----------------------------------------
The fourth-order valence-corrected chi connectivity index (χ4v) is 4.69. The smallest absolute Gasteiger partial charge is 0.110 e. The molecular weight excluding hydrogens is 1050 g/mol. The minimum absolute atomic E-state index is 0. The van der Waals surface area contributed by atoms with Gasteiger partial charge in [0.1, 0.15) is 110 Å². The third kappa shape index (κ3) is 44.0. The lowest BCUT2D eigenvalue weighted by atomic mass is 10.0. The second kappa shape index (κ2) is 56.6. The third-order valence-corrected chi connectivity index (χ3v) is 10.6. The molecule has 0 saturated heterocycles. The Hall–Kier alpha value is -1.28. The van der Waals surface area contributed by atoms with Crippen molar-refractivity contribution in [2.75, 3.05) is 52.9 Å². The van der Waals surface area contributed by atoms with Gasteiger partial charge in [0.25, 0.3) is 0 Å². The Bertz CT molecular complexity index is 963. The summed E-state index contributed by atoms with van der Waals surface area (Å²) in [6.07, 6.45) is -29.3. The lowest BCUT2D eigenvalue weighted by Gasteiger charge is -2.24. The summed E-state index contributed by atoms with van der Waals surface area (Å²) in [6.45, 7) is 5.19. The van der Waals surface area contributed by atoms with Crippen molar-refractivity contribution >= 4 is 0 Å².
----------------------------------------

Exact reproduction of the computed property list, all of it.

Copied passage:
The fourth-order valence-corrected chi connectivity index (χ4v) is 4.69. The smallest absolute Gasteiger partial charge is 0.110 e. The molecular weight excluding hydrogens is 1050 g/mol. The minimum absolute atomic E-state index is 0. The van der Waals surface area contributed by atoms with Gasteiger partial charge in [0.1, 0.15) is 110 Å². The third kappa shape index (κ3) is 44.0. The lowest BCUT2D eigenvalue weighted by atomic mass is 10.0. The second kappa shape index (κ2) is 56.6. The third-order valence-corrected chi connectivity index (χ3v) is 10.6. The molecule has 0 saturated heterocycles. The Hall–Kier alpha value is -1.28. The van der Waals surface area contributed by atoms with Crippen molar-refractivity contribution in [2.75, 3.05) is 52.9 Å². The van der Waals surface area contributed by atoms with Gasteiger partial charge in [0.25, 0.3) is 0 Å². The Bertz CT molecular complexity index is 963. The summed E-state index contributed by atoms with van der Waals surface area (Å²) in [6.07, 6.45) is -29.3. The lowest BCUT2D eigenvalue weighted by Gasteiger charge is -2.24. The summed E-state index contributed by atoms with van der Waals surface area (Å²) in [6.45, 7) is 5.19. The van der Waals surface area contributed by atoms with Crippen molar-refractivity contribution >= 4 is 0 Å².